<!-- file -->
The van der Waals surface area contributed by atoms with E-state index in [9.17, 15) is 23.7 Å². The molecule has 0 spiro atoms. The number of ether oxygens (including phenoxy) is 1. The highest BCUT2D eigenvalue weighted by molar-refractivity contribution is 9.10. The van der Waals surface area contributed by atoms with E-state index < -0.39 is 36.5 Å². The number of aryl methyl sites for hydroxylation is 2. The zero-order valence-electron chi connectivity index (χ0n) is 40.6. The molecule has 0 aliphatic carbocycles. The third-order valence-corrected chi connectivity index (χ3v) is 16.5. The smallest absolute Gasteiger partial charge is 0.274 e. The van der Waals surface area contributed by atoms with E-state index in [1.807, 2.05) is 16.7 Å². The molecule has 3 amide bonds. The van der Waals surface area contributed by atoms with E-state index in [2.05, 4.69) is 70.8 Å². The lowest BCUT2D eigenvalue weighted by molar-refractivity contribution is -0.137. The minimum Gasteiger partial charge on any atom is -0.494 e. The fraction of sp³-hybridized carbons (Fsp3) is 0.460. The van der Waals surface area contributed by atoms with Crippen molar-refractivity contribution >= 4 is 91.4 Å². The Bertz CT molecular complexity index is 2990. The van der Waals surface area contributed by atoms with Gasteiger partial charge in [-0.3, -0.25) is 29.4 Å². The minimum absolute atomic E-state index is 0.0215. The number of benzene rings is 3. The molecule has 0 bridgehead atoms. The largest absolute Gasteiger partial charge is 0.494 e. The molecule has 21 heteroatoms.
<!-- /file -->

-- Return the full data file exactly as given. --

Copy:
The van der Waals surface area contributed by atoms with E-state index in [9.17, 15) is 23.7 Å². The molecule has 0 spiro atoms. The number of ether oxygens (including phenoxy) is 1. The highest BCUT2D eigenvalue weighted by molar-refractivity contribution is 9.10. The van der Waals surface area contributed by atoms with E-state index < -0.39 is 36.5 Å². The number of aryl methyl sites for hydroxylation is 2. The zero-order valence-electron chi connectivity index (χ0n) is 40.6. The molecule has 0 aliphatic carbocycles. The third-order valence-corrected chi connectivity index (χ3v) is 16.5. The smallest absolute Gasteiger partial charge is 0.274 e. The van der Waals surface area contributed by atoms with E-state index in [1.807, 2.05) is 16.7 Å². The molecule has 3 amide bonds. The van der Waals surface area contributed by atoms with E-state index in [2.05, 4.69) is 70.8 Å². The lowest BCUT2D eigenvalue weighted by molar-refractivity contribution is -0.137. The minimum Gasteiger partial charge on any atom is -0.494 e. The fraction of sp³-hybridized carbons (Fsp3) is 0.460. The van der Waals surface area contributed by atoms with Crippen molar-refractivity contribution >= 4 is 91.4 Å². The Bertz CT molecular complexity index is 2990. The van der Waals surface area contributed by atoms with Gasteiger partial charge in [-0.3, -0.25) is 29.4 Å². The minimum absolute atomic E-state index is 0.0215. The number of benzene rings is 3. The molecule has 0 bridgehead atoms. The largest absolute Gasteiger partial charge is 0.494 e. The molecule has 21 heteroatoms.